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Interest groups, lobbyists and big business spend big money to do it. Why not you, too?

PAMPLIN MEDIA GROUP: JAIME VALDEZ - Gov. Kate Brown enters the House of Representatives on Jan. 14. Lawmakers say citizens who raise their voices through letters or committee testimony can have a big influence on bills and state policies.With Oregon legislators officially in session as of Tuesday, Jan. 22, they have the power to raise or lower your taxes, cut or boost government services, and decide how much your landlord can hike the rent.

Interest groups, from the pharmaceutical industry to labor unions, spend millions of dollars lobbying legislators and contributing to their campaigns.

We asked former lawmakers and citizen advocates: How can an ordinary constituent, without the same cash or cachet, have an impact? Here's their advice to help you influence what happens at the Capitol.

Get a group

The old adage holds: there is strength in numbers.

"Bills that get passed are the bills that the hearing room is full," said Bobbie Jager, school choice outreach coordinator at the Cascade Policy Institute. "They're bills that make senators take notice that it isn't just their opinion, it's their people and their constituents that want something, and things move usually that way."

Jager isn't a hardened political operative. She got her start in politics after she was named 2012 Oregon Mother of the Year. After the honor brought her to the Capitol to address legislators, she was asked to lead a group of parents advocating for education reform.

If you're passionate about an issue — affordable housing, for example, or criminal justice reform — find a group that shares your interests and point of view. They will track proposals that could become law.

Julie Parrish represented Tualatin and West Linn in the House for eight years until she was defeated for re-election in November.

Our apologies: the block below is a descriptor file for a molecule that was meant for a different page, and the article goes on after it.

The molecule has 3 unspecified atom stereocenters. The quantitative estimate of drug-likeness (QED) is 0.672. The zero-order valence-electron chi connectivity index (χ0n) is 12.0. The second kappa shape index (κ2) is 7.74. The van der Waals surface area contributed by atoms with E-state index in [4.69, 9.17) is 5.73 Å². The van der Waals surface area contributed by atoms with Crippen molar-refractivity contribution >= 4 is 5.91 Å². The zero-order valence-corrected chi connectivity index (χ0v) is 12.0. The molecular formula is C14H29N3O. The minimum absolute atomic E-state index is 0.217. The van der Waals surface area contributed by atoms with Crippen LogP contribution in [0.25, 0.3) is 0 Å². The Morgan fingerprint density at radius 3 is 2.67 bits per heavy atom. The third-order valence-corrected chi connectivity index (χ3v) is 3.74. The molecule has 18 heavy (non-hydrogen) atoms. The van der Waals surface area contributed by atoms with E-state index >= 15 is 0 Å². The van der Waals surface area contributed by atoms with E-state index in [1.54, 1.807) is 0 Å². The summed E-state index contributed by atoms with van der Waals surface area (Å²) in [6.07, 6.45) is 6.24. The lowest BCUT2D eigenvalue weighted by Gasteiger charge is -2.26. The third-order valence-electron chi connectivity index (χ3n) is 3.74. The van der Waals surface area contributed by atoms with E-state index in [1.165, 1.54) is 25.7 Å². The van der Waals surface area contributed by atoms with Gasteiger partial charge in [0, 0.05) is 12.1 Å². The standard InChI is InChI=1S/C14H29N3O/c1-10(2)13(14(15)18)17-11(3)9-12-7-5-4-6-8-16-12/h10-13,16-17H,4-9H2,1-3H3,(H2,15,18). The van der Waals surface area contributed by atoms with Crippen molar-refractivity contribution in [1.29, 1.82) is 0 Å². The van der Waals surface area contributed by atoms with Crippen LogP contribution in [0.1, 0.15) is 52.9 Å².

"We're all a special interest at the end of the day," Parrish said. "If you're a veteran, if you're a senior, if you're a mom with kids in school, (you) have an interest in what happens in our government. And there's some group out there that is speaking with your voice, and so go find them, and get involved with them, and they will help mentor you as well."

Parents and families of people with disabilities have proven some of the most successful lobbyists, Parrish said.

"We worked on things that mattered to families because families showed up," Parrish said.

Write in your own words

Whether you have your own idea for a change to state law or want to share your opinion about an existing proposal, lawmakers recommend writing a letter or email yourself and including your address so that they know you live in their district.

Most legislators want to stay in office, so they pay attention to what their constituents want. Many also hold town hall meetings in their districts where constituents can share their ideas or concerns. To find your representative and senator, go the legislature's home page at oregonlegislature.gov.

Beware of emails from advocacy groups asking you to click a link to send a form letter to legislators. It may be convenient but doing that can result in thousands of identical messages that pile up in lawmakers' inboxes.